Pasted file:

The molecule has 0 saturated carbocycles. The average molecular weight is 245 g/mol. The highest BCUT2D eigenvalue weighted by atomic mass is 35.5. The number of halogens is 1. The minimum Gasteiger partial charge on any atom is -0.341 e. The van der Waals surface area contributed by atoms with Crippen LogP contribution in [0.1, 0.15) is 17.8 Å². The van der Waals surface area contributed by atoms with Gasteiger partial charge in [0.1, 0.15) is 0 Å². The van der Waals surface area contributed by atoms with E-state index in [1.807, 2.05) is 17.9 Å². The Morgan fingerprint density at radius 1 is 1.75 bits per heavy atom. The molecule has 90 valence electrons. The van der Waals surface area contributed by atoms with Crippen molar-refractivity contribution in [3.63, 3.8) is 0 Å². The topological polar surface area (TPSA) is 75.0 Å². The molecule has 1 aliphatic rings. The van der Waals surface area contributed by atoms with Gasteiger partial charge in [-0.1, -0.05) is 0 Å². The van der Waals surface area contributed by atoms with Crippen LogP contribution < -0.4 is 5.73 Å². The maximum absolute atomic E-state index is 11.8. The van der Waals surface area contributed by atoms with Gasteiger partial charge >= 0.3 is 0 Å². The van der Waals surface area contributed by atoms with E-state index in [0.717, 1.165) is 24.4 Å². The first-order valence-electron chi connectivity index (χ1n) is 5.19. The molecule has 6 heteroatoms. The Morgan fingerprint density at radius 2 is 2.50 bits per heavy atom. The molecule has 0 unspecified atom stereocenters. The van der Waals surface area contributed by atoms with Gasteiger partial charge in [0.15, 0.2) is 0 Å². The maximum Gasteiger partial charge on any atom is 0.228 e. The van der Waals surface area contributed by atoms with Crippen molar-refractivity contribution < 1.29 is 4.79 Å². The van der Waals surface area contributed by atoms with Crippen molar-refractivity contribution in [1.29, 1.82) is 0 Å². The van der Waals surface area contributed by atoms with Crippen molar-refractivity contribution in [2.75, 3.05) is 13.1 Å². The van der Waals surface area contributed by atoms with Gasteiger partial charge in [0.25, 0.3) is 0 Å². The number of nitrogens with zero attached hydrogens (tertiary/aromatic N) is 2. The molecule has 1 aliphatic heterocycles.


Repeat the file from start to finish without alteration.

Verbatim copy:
The molecule has 0 saturated carbocycles. The average molecular weight is 245 g/mol. The highest BCUT2D eigenvalue weighted by atomic mass is 35.5. The number of halogens is 1. The minimum Gasteiger partial charge on any atom is -0.341 e. The van der Waals surface area contributed by atoms with Crippen LogP contribution in [0.1, 0.15) is 17.8 Å². The van der Waals surface area contributed by atoms with Gasteiger partial charge in [0.1, 0.15) is 0 Å². The van der Waals surface area contributed by atoms with E-state index in [1.807, 2.05) is 17.9 Å². The Morgan fingerprint density at radius 1 is 1.75 bits per heavy atom. The molecule has 90 valence electrons. The van der Waals surface area contributed by atoms with Crippen molar-refractivity contribution in [3.63, 3.8) is 0 Å². The topological polar surface area (TPSA) is 75.0 Å². The molecule has 1 aliphatic rings. The van der Waals surface area contributed by atoms with Gasteiger partial charge in [-0.1, -0.05) is 0 Å². The van der Waals surface area contributed by atoms with Crippen LogP contribution < -0.4 is 5.73 Å². The maximum absolute atomic E-state index is 11.8. The van der Waals surface area contributed by atoms with Gasteiger partial charge >= 0.3 is 0 Å². The van der Waals surface area contributed by atoms with E-state index in [0.717, 1.165) is 24.4 Å². The first-order valence-electron chi connectivity index (χ1n) is 5.19. The molecule has 6 heteroatoms. The Morgan fingerprint density at radius 2 is 2.50 bits per heavy atom. The molecule has 0 unspecified atom stereocenters. The van der Waals surface area contributed by atoms with Gasteiger partial charge in [0.15, 0.2) is 0 Å². The maximum Gasteiger partial charge on any atom is 0.228 e. The van der Waals surface area contributed by atoms with Crippen molar-refractivity contribution < 1.29 is 4.79 Å². The van der Waals surface area contributed by atoms with Crippen molar-refractivity contribution in [1.29, 1.82) is 0 Å². The van der Waals surface area contributed by atoms with Crippen molar-refractivity contribution in [2.75, 3.05) is 13.1 Å². The van der Waals surface area contributed by atoms with Gasteiger partial charge in [0.25, 0.3) is 0 Å². The number of nitrogens with zero attached hydrogens (tertiary/aromatic N) is 2. The molecule has 1 aliphatic heterocycles.